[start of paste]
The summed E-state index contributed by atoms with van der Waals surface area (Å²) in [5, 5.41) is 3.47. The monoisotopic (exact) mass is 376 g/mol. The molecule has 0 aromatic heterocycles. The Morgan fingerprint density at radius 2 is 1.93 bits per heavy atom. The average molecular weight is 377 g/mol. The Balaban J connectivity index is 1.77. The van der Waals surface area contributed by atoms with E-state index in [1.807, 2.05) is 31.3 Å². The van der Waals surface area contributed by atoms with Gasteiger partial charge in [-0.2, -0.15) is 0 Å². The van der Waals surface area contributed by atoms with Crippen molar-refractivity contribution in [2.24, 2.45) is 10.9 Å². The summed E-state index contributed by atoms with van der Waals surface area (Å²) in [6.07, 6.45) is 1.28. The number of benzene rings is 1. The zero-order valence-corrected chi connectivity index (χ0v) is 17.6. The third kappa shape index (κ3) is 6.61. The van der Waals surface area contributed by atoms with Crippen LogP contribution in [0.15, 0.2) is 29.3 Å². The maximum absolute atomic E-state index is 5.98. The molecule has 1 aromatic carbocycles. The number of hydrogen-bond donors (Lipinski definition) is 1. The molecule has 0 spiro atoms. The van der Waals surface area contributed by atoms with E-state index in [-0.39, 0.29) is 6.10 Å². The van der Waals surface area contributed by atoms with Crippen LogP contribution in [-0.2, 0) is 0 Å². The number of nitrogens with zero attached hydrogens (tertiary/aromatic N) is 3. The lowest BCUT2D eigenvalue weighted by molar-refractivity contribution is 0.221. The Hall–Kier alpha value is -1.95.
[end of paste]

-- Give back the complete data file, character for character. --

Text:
The summed E-state index contributed by atoms with van der Waals surface area (Å²) in [5, 5.41) is 3.47. The monoisotopic (exact) mass is 376 g/mol. The molecule has 0 aromatic heterocycles. The Morgan fingerprint density at radius 2 is 1.93 bits per heavy atom. The average molecular weight is 377 g/mol. The Balaban J connectivity index is 1.77. The van der Waals surface area contributed by atoms with E-state index in [1.807, 2.05) is 31.3 Å². The van der Waals surface area contributed by atoms with Gasteiger partial charge in [-0.2, -0.15) is 0 Å². The van der Waals surface area contributed by atoms with Crippen molar-refractivity contribution in [2.24, 2.45) is 10.9 Å². The summed E-state index contributed by atoms with van der Waals surface area (Å²) in [6.07, 6.45) is 1.28. The number of benzene rings is 1. The zero-order valence-corrected chi connectivity index (χ0v) is 17.6. The third kappa shape index (κ3) is 6.61. The van der Waals surface area contributed by atoms with Crippen LogP contribution in [0.15, 0.2) is 29.3 Å². The maximum absolute atomic E-state index is 5.98. The molecule has 1 aromatic carbocycles. The number of hydrogen-bond donors (Lipinski definition) is 1. The molecule has 0 spiro atoms. The van der Waals surface area contributed by atoms with E-state index in [-0.39, 0.29) is 6.10 Å². The van der Waals surface area contributed by atoms with Crippen LogP contribution in [-0.2, 0) is 0 Å². The number of nitrogens with zero attached hydrogens (tertiary/aromatic N) is 3. The lowest BCUT2D eigenvalue weighted by molar-refractivity contribution is 0.221. The Hall–Kier alpha value is -1.95.